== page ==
Alaska Airline flight attendants reported health complaints related to new uniforms rolled out in 2011 (1). By 2014, approximately 800 flight attendants had complained about how the new uniforms were negatively impacting their health, which led to Alaska Airlines recalling the uniforms, though without acknowledging harm. These flight attendants had reported a wide range of sometimes debilitating symptoms, including dry and itchy eyes, eye pain, blurred vision, sinus congestion and pain, ear pain, ear drum rupture, ear infections, nosebleeds, persistent runny nose and sore throat, ringing ears, cough, hoarseness/loss of voice, wheezing, lung infection symptoms, asthma symptoms, bronchitis symptoms, shortness of breath, multiple chemical sensitivity symptoms, itchy/irritated skin, and rashes/hives (2). The research recently published by Dr. McNeely and colleagues suggests these health symptoms could be associated with the uniforms, based on data from before, during, and after use of the uniforms among Alaska Airlines flight attendants.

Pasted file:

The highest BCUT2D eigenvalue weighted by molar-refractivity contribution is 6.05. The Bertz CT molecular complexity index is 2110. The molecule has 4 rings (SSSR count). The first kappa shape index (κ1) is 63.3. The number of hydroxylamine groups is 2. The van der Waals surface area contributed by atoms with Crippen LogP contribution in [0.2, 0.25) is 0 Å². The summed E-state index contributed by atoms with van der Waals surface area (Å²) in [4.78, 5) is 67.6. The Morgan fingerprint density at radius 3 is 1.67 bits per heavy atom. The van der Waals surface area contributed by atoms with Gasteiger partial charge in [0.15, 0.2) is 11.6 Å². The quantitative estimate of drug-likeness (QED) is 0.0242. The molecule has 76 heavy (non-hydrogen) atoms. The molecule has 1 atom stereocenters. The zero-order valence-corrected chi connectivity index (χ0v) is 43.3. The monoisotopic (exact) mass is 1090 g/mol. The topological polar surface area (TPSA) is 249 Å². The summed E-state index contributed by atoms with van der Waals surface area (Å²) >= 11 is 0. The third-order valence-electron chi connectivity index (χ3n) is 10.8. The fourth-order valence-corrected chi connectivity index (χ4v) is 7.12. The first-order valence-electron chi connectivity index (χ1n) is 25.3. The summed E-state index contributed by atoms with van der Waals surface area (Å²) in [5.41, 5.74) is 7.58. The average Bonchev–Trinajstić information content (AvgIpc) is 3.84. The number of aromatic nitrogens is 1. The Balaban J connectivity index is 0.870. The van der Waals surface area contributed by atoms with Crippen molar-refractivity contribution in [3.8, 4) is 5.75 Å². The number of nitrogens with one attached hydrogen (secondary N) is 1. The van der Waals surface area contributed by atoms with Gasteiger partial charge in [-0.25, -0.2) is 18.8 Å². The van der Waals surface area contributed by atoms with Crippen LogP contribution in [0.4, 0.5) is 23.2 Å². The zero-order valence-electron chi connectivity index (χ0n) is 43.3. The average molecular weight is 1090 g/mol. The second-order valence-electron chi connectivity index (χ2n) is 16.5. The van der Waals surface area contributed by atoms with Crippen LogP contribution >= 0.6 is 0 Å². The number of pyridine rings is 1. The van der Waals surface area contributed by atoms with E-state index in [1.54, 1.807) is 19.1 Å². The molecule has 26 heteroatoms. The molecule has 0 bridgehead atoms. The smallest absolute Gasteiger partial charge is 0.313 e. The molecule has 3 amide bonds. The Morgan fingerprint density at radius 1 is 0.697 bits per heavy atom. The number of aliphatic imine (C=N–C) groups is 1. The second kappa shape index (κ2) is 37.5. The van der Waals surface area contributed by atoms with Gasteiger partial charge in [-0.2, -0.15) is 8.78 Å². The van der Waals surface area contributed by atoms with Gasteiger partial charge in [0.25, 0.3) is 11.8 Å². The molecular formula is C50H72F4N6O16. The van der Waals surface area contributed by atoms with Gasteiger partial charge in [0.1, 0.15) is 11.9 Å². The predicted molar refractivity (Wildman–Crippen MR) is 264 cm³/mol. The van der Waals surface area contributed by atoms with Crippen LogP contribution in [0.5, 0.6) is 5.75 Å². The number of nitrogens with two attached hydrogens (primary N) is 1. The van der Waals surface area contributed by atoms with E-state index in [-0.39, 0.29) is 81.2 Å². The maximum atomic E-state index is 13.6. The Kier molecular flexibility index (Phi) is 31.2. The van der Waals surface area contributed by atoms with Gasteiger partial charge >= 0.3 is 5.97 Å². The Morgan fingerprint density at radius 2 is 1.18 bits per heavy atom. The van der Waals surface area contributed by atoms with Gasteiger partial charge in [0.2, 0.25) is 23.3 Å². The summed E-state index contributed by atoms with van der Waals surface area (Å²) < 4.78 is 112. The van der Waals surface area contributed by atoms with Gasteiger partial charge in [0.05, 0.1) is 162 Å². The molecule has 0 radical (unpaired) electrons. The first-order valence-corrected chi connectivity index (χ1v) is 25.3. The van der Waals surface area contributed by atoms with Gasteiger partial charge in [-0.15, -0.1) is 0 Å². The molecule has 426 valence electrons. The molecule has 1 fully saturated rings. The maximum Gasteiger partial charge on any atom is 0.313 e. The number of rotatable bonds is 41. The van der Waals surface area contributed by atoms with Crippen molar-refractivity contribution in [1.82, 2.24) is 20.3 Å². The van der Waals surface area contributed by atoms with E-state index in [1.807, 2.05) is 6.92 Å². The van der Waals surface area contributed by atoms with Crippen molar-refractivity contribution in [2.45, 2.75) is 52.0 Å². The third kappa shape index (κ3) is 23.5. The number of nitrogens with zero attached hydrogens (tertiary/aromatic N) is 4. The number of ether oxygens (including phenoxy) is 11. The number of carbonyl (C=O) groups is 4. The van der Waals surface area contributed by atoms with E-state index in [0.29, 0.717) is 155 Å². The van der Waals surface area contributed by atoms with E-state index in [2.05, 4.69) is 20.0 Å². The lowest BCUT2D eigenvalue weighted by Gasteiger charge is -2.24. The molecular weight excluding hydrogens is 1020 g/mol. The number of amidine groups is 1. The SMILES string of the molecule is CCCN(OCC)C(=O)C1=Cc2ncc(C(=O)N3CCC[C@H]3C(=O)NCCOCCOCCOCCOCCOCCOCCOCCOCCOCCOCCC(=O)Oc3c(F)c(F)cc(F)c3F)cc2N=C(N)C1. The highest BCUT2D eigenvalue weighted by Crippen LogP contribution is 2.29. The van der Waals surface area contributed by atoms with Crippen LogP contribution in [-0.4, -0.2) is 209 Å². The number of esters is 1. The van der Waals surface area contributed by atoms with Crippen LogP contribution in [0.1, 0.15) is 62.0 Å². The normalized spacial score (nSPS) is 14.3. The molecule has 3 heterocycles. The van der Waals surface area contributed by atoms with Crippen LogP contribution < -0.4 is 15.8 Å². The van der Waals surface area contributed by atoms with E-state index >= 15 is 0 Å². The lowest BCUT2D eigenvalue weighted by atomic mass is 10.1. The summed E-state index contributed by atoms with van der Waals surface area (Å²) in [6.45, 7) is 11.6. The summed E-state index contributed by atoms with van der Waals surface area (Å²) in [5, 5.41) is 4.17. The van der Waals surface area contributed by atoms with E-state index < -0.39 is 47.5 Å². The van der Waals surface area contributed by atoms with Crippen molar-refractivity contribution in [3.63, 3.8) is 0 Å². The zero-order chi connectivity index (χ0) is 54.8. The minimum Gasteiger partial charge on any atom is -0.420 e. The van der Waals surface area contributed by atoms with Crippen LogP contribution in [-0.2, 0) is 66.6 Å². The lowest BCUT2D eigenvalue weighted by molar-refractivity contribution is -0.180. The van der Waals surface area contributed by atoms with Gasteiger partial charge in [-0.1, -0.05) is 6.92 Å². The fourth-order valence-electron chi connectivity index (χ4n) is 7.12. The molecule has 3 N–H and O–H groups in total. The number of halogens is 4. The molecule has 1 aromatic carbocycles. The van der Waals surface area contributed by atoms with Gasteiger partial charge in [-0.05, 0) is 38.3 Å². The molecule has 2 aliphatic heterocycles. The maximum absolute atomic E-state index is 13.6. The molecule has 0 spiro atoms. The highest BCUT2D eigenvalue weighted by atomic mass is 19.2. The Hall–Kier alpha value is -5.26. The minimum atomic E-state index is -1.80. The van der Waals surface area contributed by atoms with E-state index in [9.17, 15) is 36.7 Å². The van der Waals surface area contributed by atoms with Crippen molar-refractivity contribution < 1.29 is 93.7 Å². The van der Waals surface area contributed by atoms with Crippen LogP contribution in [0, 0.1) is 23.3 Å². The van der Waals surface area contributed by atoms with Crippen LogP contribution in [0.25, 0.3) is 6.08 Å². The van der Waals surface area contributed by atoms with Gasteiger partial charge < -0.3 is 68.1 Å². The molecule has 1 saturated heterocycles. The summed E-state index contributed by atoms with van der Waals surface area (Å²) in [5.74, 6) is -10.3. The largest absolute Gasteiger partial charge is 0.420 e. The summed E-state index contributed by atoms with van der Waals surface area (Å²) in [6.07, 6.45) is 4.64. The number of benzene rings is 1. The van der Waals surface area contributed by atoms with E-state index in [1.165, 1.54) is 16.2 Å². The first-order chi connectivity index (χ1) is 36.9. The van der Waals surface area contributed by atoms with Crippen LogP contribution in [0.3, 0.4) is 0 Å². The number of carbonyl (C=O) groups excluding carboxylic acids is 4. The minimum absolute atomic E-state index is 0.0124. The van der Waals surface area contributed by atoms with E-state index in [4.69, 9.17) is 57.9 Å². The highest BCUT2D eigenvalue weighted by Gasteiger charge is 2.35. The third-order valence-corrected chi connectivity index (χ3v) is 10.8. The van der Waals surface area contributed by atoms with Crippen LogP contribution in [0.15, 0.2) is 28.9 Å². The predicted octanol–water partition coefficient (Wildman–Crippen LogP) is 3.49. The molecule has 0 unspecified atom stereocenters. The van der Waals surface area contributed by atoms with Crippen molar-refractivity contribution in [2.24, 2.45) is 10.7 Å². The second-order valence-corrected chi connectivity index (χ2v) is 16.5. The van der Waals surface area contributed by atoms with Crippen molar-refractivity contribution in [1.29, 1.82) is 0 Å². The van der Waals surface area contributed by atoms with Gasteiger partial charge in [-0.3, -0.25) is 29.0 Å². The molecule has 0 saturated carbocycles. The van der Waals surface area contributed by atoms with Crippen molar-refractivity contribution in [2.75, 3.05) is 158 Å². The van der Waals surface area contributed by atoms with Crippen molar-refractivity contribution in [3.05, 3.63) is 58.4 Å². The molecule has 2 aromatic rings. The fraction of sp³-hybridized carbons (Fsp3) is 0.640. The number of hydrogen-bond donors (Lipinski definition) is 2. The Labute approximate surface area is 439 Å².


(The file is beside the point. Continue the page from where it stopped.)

In 2016, American Airlines flight attendants started to complain about health symptoms after switching to uniforms manufactured by the same company that produced the 2011 Alaska Airline uniforms.
Dr. Mordukhovich, one of the study’s authors, suggests the next step to solve this mystery is to conduct rigorous and comprehensive testing of uniforms, which is currently taking place through the Harvard School of Public Health.
1. Air Safety, Health and Security Department. Air Safety, Health and security department. 2017. http://ashsd.afacwa.org/?zone=%2Funionactive%2Fview_article.cfm&HomeID=160011. Accessed May 2018.
2. McNeely, et. al. Symptoms Related to New Flight attendant Uniforms. BMC Public Health (2017). Accessed May 2018